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What are we reading in July?

2018 Category Challenge

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Jul 2, 9:33am Top

About halfway through last month, I realized I never posted a "What are we reading in June?" thread, and I honestly missed it! I like seeing what you all are reading now and what you're planning to read next. So, what are you reading in July? I'm still finishing my book for the June MysteryCAT, The Napoleon of Crime: The Life and Times of Adam Worth, Master Thief by Ben Macintyre.

Jul 2, 11:07am Top

Actually finished this in June ....

The Terra-Cotta Dog – Andrea Camilleri
Digital audio narrated by Grover Gardner

Book two in the Inspector Montalbano series has him solving a 50-year-old crime. The dying words of one man lead the detective to a secret grotto in the mountains, where the remains of two young lovers lie in an embrace, watched over by a large terra-cotta dog. As he works to solve this old mystery, which has him delving into the island’s past and the horrors of World War II, he also has to deal with modern crime wave, shoot-outs, betrayals, a complicated love life and the politics of the police department.

Camilleri populates the novel with an assortment of colorful characters, from mafioso crime bosses, to intimidated shop owners, to faithful partners on the police force and a bevy of beauties that complicate Montalbano’s life.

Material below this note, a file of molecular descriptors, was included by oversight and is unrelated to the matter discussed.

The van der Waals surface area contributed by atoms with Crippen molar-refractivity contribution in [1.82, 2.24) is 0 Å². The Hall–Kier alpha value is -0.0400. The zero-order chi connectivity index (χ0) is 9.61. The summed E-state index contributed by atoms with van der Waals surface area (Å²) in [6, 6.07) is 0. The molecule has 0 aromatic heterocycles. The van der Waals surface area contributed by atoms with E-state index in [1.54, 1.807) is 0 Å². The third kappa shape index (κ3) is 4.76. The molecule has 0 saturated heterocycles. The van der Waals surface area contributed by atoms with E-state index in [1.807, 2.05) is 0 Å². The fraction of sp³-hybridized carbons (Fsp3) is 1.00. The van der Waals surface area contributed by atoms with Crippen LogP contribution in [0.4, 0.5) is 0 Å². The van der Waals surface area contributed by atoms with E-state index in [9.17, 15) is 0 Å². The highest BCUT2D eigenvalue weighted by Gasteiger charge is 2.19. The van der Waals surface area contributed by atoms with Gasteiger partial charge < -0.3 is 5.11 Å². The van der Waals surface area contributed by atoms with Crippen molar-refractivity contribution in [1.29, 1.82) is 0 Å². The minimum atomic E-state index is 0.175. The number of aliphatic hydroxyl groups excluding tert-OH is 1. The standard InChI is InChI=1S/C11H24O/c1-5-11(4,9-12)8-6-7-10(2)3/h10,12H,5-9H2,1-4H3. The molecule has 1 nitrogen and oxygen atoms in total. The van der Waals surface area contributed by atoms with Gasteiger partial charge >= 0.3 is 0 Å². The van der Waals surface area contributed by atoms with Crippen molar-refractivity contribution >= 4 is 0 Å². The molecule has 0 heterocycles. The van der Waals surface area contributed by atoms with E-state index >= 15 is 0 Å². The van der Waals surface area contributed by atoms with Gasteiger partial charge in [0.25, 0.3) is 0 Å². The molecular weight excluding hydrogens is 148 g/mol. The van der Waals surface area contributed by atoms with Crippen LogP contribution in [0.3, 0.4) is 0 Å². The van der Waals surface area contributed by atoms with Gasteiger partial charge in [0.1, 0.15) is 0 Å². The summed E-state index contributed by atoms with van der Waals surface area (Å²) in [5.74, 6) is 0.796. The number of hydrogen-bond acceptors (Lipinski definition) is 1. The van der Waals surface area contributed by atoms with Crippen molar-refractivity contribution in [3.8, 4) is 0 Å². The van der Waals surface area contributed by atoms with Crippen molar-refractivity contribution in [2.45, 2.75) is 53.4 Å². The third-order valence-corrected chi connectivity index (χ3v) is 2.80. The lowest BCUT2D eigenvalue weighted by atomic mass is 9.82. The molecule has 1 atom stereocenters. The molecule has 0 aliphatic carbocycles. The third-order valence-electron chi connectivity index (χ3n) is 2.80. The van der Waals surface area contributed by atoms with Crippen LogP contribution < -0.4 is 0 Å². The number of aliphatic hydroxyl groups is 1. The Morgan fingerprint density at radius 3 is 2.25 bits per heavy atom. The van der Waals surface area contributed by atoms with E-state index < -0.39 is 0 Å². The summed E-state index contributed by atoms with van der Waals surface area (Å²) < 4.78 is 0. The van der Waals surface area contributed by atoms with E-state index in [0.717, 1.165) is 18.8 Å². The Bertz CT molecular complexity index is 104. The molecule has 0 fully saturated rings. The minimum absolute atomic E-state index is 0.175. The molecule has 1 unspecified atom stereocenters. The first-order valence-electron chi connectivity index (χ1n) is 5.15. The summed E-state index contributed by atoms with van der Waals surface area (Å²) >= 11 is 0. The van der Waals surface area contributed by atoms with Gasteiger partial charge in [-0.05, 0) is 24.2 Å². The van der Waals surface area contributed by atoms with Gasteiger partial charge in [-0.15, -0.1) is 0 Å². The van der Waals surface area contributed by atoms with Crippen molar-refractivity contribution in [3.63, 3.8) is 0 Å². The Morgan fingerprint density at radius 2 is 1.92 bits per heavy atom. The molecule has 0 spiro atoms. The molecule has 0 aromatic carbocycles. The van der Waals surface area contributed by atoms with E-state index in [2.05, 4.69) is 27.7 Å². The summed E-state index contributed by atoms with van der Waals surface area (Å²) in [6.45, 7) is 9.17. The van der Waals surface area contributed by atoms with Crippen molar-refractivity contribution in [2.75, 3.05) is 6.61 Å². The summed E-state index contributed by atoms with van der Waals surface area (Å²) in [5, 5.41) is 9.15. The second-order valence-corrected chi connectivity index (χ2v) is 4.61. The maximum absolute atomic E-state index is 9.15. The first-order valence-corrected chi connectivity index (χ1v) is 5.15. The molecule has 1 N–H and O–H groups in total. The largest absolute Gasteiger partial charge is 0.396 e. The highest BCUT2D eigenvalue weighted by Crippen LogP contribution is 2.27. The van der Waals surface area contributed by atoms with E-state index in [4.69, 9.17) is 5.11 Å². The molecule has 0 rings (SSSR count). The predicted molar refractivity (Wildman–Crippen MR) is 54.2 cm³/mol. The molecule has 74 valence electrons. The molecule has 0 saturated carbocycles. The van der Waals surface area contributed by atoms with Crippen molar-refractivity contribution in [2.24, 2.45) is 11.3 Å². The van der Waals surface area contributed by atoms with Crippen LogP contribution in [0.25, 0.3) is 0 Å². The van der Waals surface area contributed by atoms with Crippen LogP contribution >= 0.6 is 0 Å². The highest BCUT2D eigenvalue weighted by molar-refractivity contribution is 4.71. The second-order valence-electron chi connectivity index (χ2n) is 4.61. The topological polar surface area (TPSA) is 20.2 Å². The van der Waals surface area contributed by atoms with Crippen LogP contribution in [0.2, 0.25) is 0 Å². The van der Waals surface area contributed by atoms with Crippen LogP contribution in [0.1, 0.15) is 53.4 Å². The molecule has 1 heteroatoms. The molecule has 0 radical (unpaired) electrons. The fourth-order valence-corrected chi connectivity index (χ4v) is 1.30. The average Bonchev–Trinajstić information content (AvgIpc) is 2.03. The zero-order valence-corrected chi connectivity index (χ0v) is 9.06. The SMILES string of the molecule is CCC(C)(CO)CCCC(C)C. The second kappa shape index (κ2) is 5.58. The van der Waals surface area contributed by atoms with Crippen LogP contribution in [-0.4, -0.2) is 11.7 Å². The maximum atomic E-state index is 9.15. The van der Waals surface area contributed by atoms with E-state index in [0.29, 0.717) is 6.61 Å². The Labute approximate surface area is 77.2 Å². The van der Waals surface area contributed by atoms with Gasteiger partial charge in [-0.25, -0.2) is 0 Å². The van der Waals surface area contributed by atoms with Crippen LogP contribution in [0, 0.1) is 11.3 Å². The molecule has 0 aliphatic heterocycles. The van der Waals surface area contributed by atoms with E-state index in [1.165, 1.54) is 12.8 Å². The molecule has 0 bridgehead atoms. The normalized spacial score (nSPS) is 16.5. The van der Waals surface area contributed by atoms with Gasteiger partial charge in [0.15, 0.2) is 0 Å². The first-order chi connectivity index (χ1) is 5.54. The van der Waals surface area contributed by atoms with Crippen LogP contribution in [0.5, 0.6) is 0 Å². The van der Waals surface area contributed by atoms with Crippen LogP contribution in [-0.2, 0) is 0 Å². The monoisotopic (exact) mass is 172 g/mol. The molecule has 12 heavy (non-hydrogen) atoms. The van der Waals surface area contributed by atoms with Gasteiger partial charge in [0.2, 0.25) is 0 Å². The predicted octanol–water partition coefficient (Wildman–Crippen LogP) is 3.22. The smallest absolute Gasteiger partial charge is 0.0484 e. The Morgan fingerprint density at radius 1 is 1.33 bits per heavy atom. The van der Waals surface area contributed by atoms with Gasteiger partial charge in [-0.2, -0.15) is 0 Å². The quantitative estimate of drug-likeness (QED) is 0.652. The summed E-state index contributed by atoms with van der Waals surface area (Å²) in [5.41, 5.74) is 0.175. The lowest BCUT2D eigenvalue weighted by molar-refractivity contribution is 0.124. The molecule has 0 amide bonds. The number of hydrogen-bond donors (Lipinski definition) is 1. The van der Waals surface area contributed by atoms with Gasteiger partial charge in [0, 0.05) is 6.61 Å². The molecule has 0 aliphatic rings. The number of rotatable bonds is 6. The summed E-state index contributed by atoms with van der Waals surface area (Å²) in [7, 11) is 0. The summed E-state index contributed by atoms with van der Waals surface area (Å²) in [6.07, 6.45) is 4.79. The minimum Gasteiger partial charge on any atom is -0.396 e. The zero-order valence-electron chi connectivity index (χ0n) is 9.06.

Montalbano himself is a wonderful lead character. He doesn’t suffer fools gladly, nor sweat the small stuff. He’s intelligent, a loyal friend and is always ready to find the humor in a situation, no matter how dire.

This particular plot had me somewhat confused given the historical nature of the central mystery. But it was interesting, engaging and entertaining. I’ll keep reading the series.

Grover Gardner does a fine job performing the audios. He really brings these characters to life, and even does a passable job of voicing the female characters.

A few pages of notes at the end of the text version explain the various references, historical and modern, the Italian police / military / political system as well as the exchange rate of lira to US dollars (at least at the time the novel is written). Very helpful to this reader! This is not included in the audio version.

Jul 3, 4:59pm Top

I'm currently reading a couple of things right now - Calypso by David Sedaris, Mission to Paris by Alan Furst, and CivilWarLand in Decline by George Saunders.

Jul 3, 6:04pm Top

Just finished Who's There: The Life and Career of William Hartnell, by Jessica Carney. It's the biography of first Doctor Who actor William Hartnell, by his granddaughter.